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MISKAT MILU
Apr 13, 2022
In General Discussion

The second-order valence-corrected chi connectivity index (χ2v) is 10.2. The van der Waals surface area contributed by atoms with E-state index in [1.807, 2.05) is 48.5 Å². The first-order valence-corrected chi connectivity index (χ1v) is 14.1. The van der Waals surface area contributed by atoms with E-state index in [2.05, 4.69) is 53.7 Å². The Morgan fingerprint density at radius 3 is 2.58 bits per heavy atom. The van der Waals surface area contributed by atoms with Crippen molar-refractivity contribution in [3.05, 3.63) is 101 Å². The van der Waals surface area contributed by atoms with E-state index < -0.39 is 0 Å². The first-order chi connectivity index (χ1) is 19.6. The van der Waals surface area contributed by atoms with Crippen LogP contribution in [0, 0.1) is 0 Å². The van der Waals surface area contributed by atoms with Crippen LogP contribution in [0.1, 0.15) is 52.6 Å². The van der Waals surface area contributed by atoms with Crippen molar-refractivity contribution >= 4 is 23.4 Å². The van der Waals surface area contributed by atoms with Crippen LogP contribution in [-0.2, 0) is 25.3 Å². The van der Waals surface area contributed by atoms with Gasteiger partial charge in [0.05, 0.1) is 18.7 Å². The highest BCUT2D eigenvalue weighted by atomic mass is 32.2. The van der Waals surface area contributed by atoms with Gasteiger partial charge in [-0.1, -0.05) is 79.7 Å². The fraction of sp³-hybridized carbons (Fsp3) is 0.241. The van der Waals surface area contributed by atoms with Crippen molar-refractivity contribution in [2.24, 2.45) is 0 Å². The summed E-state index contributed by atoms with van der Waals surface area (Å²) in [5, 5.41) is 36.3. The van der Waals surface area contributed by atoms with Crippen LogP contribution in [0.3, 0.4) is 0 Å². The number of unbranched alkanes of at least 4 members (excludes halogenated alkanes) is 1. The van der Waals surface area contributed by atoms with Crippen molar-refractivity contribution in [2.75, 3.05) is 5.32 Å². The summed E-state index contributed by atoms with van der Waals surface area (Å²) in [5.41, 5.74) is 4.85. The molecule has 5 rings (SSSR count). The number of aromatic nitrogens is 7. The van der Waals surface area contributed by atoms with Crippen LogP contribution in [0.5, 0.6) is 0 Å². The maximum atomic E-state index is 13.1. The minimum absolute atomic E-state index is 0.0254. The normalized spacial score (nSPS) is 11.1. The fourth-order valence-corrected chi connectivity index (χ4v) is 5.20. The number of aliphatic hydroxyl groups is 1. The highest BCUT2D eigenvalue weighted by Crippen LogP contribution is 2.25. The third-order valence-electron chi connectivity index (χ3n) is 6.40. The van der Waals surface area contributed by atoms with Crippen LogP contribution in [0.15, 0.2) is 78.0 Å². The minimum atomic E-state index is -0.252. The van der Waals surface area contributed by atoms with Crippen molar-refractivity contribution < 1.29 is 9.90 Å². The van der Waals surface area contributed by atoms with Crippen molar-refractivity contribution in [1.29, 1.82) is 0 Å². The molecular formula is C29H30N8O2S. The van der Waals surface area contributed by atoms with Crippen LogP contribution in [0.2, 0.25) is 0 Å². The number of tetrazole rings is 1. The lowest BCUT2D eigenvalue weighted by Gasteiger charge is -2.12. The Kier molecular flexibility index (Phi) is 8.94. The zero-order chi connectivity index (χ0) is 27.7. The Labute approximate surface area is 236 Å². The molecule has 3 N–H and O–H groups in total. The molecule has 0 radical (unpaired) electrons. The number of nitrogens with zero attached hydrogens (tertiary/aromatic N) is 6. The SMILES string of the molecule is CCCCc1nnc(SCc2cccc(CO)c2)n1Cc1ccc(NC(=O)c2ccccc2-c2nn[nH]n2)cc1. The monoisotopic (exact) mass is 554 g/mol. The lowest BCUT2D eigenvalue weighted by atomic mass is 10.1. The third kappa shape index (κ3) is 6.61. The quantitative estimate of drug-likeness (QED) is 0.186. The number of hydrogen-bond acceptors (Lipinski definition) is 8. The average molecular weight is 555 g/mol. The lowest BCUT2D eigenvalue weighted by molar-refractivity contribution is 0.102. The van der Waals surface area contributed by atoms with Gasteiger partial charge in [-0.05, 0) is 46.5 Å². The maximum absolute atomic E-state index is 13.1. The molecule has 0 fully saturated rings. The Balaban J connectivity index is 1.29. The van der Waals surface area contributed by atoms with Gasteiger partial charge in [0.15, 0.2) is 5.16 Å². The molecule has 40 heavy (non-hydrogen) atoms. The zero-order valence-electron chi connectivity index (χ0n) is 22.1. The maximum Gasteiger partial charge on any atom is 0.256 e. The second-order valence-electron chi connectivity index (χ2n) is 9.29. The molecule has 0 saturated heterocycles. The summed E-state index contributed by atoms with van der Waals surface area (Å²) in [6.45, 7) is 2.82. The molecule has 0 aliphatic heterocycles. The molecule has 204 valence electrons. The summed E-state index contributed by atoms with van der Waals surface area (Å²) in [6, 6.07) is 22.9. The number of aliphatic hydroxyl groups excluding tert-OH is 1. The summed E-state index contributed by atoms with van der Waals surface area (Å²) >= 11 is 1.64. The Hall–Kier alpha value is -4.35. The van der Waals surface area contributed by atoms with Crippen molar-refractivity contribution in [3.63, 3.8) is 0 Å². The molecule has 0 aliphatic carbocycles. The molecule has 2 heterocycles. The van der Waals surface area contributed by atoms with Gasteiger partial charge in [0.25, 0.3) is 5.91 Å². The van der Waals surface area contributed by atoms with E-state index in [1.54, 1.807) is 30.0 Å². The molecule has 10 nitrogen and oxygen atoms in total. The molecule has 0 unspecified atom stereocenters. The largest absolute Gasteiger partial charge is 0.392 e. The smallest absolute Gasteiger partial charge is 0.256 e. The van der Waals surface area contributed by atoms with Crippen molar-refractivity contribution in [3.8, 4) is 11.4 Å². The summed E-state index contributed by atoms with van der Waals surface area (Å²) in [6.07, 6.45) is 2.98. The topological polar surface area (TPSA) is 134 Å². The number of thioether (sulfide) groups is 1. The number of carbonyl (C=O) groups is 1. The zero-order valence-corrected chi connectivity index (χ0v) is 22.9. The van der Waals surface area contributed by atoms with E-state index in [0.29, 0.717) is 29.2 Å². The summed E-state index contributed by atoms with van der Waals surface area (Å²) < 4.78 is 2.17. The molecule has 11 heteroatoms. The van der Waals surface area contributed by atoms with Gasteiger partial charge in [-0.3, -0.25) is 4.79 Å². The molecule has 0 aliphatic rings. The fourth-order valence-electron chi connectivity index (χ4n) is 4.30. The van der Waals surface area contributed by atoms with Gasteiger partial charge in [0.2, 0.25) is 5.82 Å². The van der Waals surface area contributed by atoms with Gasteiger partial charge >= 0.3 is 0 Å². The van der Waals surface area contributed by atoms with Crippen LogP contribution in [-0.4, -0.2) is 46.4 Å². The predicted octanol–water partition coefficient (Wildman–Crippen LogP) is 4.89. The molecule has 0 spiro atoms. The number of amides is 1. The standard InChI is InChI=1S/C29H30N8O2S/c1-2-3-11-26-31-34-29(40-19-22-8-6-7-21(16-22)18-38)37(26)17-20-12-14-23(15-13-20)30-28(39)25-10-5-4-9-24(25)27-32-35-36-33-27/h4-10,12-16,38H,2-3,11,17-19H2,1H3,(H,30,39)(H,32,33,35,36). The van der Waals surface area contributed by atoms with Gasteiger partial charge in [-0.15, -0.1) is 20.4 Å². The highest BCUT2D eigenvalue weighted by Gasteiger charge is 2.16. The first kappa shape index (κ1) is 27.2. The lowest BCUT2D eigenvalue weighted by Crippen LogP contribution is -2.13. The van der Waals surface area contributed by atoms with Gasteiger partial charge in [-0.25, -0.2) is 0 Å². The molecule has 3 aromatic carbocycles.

It's one of those facts of startup life that's easy to overlook, but a company's success and growth can be deeply tied to the technology they use in their stack. In this article, adapted from a talk I gave at the JS Day IE conference in Dublin last year, I'd like to Latest Mailing Database explain how this was the case with Intercom and Ember. Growth period Ember came out eight years ago. We've been using it for about six years in Intercom – and I joined Intercom six years ago. Intercom is a truly amazing company, by far the best group of people I have ever worked with. I guess the biggest impact I had, certainly early on in Intercom, was introducing Ember and convincing people that we should bet on it. Here's the story of how our use of Ember has changed as it has evolved. "Our growth is not just in our office, but growth in customers, revenue, people, dinners, lunches, lines of code, bugs, features, tests, everything. A lot has changed in the last six years in all areas, but when it comes to technology, the web, JavaScript, there have been huge changes. The intercom has also changed enormously. Eight years ago it was founded by four co-founders from Ireland who wanted to Latest Mailing Database create something that would help people like them, product people, connect with their customers in a more personal way. And we've grown tremendously in those eight years – so we're now 600 people, five offices, and valued at over $1 billion. When I arrived we had this small office on Camden Street in Dublin, with a small kitchen, some office pods and three small meeting rooms. Our growth is not just in our office, but growth in customers, revenue, people, dinners, lunches, lines of code, bugs, features, tests, everything. The Web has also undergone profound changes. For example, we no longer need jQuery. There was a time when you couldn't do anything serious without jQuery. Non-standard browsers are gone and we are in a much better position right now. Frameworks have dramatically improved the capabilities of small teams to Latest Mailing Database produce amazing experiences for people in a very short time. JavaScript has also evolved massively and gradually. Classes, modules, cost, let, maps, sets, promises, proxies, sync wait, generators, much more. It has gone from a toy language maybe 15 years ago to a really serious and productive one. And compilers like TypeScript and Babel build on this to allow experimentation and adoption of potential features a little earlier. And it's a really healthy ecosystem right now. I don't think I've ever gotten tired of JavaScript, but it's something a lot of people no doubt have. It is difficult to navigate this change.
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